Patches of the world

Benny Westcott

In his 50-plus years as a volunteer firefighter with the Sweet Home Fire & Ambulance District, Dave Trask, who retired in March, responded to 19,351 fire calls and 11,700 rescue and emergency medical services calls. Nice, solid figures.

But ask him exactly how many patches he’s collected from fire departments around the country and world, and he’s stumped.

Whatever the number, it’s enough to fill an entire wall – and nearly all of a second – at Main Station No. 21.

These patches, which bear unique, locale-specific designs, are typically pinned to the shoulder of a firefighter’s uniform. But alone, they comprise an ongoing work of art, and Trask has been collecting them for 30 years, adding more and more color to the station’s vibrant display.

He started the hobby during his stint as president of the Sweet Home Volunteer Firefighter Association, although back then, he was amassing another accoutrement: hats.

“I got 20 hats, and I’m thinking, ‘What the heck am I going to do with them?'” Trask recalled. “So, then I started trading them for these.”

Since then, he’s taken Sweet Home badges on every trip, looking to trade with other departments. Some 36 journeys later, he has them from all over the U.S., plus half a dozen from other places like Canada, Mexico, Costa Rica, Australia and New Zealand.

“There are some that are really, really cool,” Trask said. “I enjoy doing it. It’s fun. There’s a lot of them from Oregon, but there’s a lot from out of town too.”

A couple came from 16-year-old James Swanson, a former Sweet Home resident (where he was a well-known figure to firefighters) who now lives in the Philippines.

Swanson was able to trade a Sweet Home patch at the station in Mindoro, an island off the mainland where he lives. Firefighters there literally ripped the patches from their uniforms to give him to bring to Sweet Home last summer, he said.

Initially, Trask paid for patches. But when they became too expensive, the volunteer association absorbed the cost. These days he enjoys visiting new stations and speaking with people. If, when he stops in, they have no badges on hand to trade, he gives them his card with his address.

During his travels, he’s learned that departments everywhere face similar problems.

“It’s funny, especially when you go to smaller places, they have the same issues that we have,” he said. “No money, blah, blah, blah; their engine is 50 years old – those kinds of things.”

He’s gotten some patches from other people, including another Dave Trask: his son, who lives in Florida and has aided with transportation a time or two.

“He lets me use his car, and I drive around and get lost,” the elder Trask admitted. “But I like doing it.”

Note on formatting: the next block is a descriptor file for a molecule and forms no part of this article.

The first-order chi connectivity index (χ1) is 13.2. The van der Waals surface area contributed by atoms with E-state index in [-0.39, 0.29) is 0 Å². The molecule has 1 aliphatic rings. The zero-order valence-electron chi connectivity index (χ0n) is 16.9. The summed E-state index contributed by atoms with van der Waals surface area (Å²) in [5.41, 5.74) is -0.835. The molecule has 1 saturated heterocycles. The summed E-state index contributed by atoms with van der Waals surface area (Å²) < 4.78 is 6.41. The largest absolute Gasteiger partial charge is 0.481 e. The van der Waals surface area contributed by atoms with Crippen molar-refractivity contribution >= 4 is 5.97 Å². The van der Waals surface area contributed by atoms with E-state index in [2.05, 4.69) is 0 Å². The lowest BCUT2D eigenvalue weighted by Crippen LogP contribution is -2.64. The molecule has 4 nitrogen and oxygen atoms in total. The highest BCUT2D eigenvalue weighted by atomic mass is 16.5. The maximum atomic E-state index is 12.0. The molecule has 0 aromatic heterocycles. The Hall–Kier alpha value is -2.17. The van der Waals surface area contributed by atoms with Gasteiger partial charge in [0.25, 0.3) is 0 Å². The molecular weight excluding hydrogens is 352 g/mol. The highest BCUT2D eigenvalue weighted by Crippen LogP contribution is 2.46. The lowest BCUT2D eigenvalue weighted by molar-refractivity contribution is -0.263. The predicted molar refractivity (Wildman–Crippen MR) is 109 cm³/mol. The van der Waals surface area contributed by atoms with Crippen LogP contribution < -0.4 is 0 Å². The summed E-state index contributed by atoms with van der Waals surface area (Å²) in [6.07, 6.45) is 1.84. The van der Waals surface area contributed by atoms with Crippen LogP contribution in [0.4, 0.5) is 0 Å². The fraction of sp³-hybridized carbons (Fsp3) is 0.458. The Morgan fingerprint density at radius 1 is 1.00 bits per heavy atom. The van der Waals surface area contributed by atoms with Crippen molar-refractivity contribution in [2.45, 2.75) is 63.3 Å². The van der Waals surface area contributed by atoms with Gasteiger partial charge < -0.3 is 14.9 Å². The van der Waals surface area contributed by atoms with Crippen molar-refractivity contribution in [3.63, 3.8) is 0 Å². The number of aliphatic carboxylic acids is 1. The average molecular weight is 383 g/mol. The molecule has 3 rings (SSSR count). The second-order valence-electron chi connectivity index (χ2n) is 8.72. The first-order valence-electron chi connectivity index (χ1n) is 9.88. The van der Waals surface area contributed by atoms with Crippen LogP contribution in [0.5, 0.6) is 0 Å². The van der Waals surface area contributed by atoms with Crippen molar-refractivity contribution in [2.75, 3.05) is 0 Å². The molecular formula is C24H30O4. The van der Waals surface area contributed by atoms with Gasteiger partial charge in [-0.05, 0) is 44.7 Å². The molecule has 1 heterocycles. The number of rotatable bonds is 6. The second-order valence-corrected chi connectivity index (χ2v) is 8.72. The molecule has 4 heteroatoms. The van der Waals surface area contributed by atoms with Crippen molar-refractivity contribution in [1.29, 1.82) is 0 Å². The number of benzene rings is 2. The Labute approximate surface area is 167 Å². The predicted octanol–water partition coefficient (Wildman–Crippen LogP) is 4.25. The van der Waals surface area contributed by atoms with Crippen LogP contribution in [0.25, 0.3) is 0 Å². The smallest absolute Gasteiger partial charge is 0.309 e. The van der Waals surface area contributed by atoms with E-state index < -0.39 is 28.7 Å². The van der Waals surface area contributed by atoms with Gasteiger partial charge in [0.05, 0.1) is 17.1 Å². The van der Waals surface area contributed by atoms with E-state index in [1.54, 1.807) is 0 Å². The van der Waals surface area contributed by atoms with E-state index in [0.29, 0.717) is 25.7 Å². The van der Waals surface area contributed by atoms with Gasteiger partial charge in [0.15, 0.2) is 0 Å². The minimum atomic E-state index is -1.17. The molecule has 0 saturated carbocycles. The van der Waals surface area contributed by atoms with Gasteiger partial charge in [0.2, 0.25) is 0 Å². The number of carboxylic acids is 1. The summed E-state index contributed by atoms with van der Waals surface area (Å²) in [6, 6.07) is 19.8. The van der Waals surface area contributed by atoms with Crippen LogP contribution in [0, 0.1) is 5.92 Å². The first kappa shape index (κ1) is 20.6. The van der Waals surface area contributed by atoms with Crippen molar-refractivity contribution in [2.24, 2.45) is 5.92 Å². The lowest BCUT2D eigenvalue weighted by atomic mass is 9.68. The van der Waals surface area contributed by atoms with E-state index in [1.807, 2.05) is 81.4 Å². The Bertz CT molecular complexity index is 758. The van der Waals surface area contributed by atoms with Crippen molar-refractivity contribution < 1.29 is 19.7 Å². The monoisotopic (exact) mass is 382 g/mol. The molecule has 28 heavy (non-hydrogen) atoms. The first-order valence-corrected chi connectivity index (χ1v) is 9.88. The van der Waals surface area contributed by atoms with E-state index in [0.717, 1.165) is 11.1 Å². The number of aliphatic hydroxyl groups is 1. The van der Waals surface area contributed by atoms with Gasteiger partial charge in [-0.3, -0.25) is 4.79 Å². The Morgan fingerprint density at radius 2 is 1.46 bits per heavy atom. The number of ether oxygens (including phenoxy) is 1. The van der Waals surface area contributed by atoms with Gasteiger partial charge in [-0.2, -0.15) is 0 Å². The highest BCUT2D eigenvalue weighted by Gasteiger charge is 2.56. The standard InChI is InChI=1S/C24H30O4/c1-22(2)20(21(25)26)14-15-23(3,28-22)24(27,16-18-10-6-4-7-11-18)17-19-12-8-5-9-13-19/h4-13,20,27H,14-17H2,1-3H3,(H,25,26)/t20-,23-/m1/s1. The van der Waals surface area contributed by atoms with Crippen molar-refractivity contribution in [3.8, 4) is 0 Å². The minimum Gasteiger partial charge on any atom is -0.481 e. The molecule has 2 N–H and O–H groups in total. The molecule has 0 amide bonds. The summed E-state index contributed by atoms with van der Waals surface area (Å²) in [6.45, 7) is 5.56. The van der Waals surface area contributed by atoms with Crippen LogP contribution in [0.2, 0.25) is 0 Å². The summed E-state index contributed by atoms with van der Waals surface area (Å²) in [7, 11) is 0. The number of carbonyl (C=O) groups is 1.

Trask recalled that his biggest haul came around the year 2000, when he and one of his best friends, the late Ken Roberts, ventured to four or five states for major-league baseball games. They snagged about 10 patches then. A Missouri native, he also remembered a St. Louis trip where he sat in the fire chief’s office and received three or four patches and a shirt.

Sweet Home Fire Chief Nick Tyler is a patch fan, too. He keeps a couple on hand, as well as his challenge coins, throughout the summer in case people want to trade. He noted what a department’s patch means.

“It’s the identity,” he said. “People are pretty proud.”

Last year, the SHFAD adopted its current design, which is heavy on American-flag imagery – something Tyler likes – and includes the year that the Sweet Home Fire Department was established, 1938. Its predecessor, which the chief himself wore as a Sweet Home firefighter in 2001, featured mountains, trees, a lake and a covered bridge.

“Our older patch was very cool,” Tyler said. “It was very symbolic with the covered bridge and everything.”

Trask noted that not all fire departments have patch collections. Some, however, do. Rather impressive ones, in fact. He credits Wilsonville with the largest he’s seen. (Tyler, on the other hand, gives that distinction to Sweet Home.)

“Mine is not as big as some that I know,” he said.

Although his collection may be dwarfed by others, Trask’s is still growing. Another 10 or so patches sit at his house, ready to adorn that second main-station wall.

“I’ve probably got enough to finish this one off, or darn close to it,” he said, examining the relatively small area of empty available space.

These patches remain his only collectible. As he said, “This is enough.”

Yet, in a way, it’s not enough, as he doesn’t plan on stopping.

“I’ll keep doing them until whenever,” he said.